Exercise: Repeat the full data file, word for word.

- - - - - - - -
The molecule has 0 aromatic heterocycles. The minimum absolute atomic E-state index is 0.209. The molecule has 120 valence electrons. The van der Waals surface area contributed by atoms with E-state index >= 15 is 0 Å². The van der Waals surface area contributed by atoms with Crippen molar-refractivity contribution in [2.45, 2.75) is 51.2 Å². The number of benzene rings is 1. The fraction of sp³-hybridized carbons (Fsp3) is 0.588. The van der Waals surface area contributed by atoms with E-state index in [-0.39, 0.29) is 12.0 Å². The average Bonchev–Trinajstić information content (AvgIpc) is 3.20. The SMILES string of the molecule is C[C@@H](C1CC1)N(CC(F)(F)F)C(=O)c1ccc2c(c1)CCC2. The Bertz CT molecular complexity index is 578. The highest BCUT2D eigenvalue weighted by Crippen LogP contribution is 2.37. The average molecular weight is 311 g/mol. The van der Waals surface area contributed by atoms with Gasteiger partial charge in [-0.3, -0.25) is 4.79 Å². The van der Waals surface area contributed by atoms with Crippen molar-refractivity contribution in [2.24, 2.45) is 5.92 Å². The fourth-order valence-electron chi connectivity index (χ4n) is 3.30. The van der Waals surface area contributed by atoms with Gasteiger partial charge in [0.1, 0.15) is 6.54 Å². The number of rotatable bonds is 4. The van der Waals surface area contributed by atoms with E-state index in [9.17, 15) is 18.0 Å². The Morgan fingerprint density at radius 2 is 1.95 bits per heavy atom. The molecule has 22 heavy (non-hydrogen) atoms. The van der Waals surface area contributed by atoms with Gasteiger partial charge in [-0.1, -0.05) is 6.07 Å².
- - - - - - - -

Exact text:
The molecule has 0 aromatic heterocycles. The minimum absolute atomic E-state index is 0.209. The molecule has 120 valence electrons. The van der Waals surface area contributed by atoms with E-state index >= 15 is 0 Å². The van der Waals surface area contributed by atoms with Crippen molar-refractivity contribution in [2.45, 2.75) is 51.2 Å². The number of benzene rings is 1. The fraction of sp³-hybridized carbons (Fsp3) is 0.588. The van der Waals surface area contributed by atoms with E-state index in [-0.39, 0.29) is 12.0 Å². The average Bonchev–Trinajstić information content (AvgIpc) is 3.20. The SMILES string of the molecule is C[C@@H](C1CC1)N(CC(F)(F)F)C(=O)c1ccc2c(c1)CCC2. The Bertz CT molecular complexity index is 578. The highest BCUT2D eigenvalue weighted by Crippen LogP contribution is 2.37. The average molecular weight is 311 g/mol. The van der Waals surface area contributed by atoms with Gasteiger partial charge in [-0.3, -0.25) is 4.79 Å². The van der Waals surface area contributed by atoms with Crippen molar-refractivity contribution in [2.24, 2.45) is 5.92 Å². The fourth-order valence-electron chi connectivity index (χ4n) is 3.30. The van der Waals surface area contributed by atoms with Gasteiger partial charge in [0.1, 0.15) is 6.54 Å². The number of rotatable bonds is 4. The van der Waals surface area contributed by atoms with E-state index in [9.17, 15) is 18.0 Å². The Morgan fingerprint density at radius 2 is 1.95 bits per heavy atom. The molecule has 22 heavy (non-hydrogen) atoms. The van der Waals surface area contributed by atoms with Gasteiger partial charge in [-0.1, -0.05) is 6.07 Å².